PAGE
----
As the Pastor was leaving, the lady suddenly cried out, "Wait.  There's one more little thing.  I want to be buried with a fork in my right hand."  The Pastor didn’t know what to say.  "¿So that puzzles you, does it?" the lady asked the Pastor.

   Then she explained: "In over 70 years of attending community socials and dinners, church functions and birthday parties, seems like every time some one would tell me, 'Keep your fork.'  I liked to hear that because it meant something better was coming, like chocolate cake or pickled pears or pecan pie, something sweet and wonderful.  So now I want my friends and family to remember me with a fork in my hand and I want them to ask, ‘What's with the fork?’ I want you to tell them: ‘Keep your fork, the best is yet to come.’"

   The Pastor became teary eyed as he kissed his dear friend good-bye. He realized that, though he had been trained in theological mysteries, she had a far better grasp of eternity. For though she had lived a fine, long life, she KNEW something better was yet to come.

   At the funeral, many, many people walked by the casket, for she was greatly admired in the community.  They all saw the fork. Over and over, the Pastor was asked, "Why the fork?" And over and over he only smiled and said, “The best is yet to come.”  During his message, he told what the fork had meant to her, and how he couldn’t stop thinking about it, and that now each one in the audience wouldn’t be able to stop thinking about the fork, either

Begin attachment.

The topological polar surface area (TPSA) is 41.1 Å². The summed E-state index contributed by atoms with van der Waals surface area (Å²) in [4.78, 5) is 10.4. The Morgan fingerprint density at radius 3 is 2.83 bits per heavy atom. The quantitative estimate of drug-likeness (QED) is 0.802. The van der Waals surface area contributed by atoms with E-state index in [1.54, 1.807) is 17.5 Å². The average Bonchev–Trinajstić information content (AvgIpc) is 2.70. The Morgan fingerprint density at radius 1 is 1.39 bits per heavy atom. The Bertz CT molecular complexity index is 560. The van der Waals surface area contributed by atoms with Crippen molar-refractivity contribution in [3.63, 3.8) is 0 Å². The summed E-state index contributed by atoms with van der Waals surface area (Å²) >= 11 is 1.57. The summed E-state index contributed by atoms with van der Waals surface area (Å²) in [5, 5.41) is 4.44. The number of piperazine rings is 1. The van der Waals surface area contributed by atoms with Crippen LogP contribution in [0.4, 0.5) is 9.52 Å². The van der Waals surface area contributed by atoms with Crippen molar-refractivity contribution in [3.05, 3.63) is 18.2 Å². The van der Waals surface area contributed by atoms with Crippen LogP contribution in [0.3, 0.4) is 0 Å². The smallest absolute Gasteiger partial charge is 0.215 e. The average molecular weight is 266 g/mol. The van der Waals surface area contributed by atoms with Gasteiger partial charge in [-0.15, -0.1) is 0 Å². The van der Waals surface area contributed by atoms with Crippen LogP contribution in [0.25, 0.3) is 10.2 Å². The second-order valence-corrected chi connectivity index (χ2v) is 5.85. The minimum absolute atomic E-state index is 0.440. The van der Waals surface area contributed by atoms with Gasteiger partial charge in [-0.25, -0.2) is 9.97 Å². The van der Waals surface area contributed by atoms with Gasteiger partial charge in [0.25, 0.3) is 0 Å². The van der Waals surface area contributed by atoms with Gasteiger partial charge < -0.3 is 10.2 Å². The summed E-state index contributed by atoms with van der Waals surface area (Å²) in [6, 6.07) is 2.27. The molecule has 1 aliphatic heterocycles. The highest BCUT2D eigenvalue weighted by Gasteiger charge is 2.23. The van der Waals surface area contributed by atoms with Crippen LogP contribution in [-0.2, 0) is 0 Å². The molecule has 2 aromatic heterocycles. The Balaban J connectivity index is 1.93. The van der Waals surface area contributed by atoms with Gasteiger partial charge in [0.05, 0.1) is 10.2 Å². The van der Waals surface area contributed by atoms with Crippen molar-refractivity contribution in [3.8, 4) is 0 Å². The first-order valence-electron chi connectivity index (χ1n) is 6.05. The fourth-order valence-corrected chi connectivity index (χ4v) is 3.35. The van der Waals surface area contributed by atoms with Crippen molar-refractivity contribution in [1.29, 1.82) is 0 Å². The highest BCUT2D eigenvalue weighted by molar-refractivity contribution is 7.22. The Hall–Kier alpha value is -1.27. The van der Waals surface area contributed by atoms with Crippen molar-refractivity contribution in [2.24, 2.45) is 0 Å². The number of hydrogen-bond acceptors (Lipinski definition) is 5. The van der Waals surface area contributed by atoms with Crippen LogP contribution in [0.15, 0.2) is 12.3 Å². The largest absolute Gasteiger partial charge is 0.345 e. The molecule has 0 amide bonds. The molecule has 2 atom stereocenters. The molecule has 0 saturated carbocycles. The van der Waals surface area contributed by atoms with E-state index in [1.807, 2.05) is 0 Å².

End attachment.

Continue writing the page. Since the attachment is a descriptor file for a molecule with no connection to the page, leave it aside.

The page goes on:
Old folks – after you have your lunch today, “Keep your fork!”  For you who are godly and well loved of the Savior and your neighbor, the best is yet to come.


014265 Man's Search for Meaning
By Viktor E. Frankl / Houghton-mifflin

Man's Search for Meaning has riveted generations of r eaders with its descriptions of life in Nazi death camps and its lessons for spiritual survival. Between 1942 and 1945 psychiatrist Viktor Frankl labored in four different camps, including Auschwitz, while his parents, brother, and pregnant wife perished. Based on his own experience and the stories of his many patients, he argues that we cannot avoid suffering but we can choose how to cope with it, find meaning in it, and move forward with renewed purpose. This edition includes a foreword by Harold S. Kushner and an afterword by William J. Winslade. Hardcover.

Grow Old Along With Me

   In the autumn of his life, the poet Robert Browning put “the fork idea” it this way:

Grow old along with me!  The best is yet to be, 
The last of life, for which the first was made:

Our times are in his hand Who saith
“A whole I planned, Youth shows but half;

trust God: see all nor be afraid!”

He’s right! 

Though some have said, “Youth is wasted on the young,” us old folks know better than that.

   Pray with me:

Dear Holy Spirit, the things of the Spirit are the only realities that age cannot weary.  And the spirit that reaches out to Spirit is, in time, set free from the flush and quiver of ambition, the fleeting joys of status and possessions, and the physical indignities of age.  Lord, as we grow older, may we be blessed with faith enough to make the journey from aging body to ageless life.  Amen.  (Frank Topping)

Old Folks Day, December 1, 2001
Jackson Snyder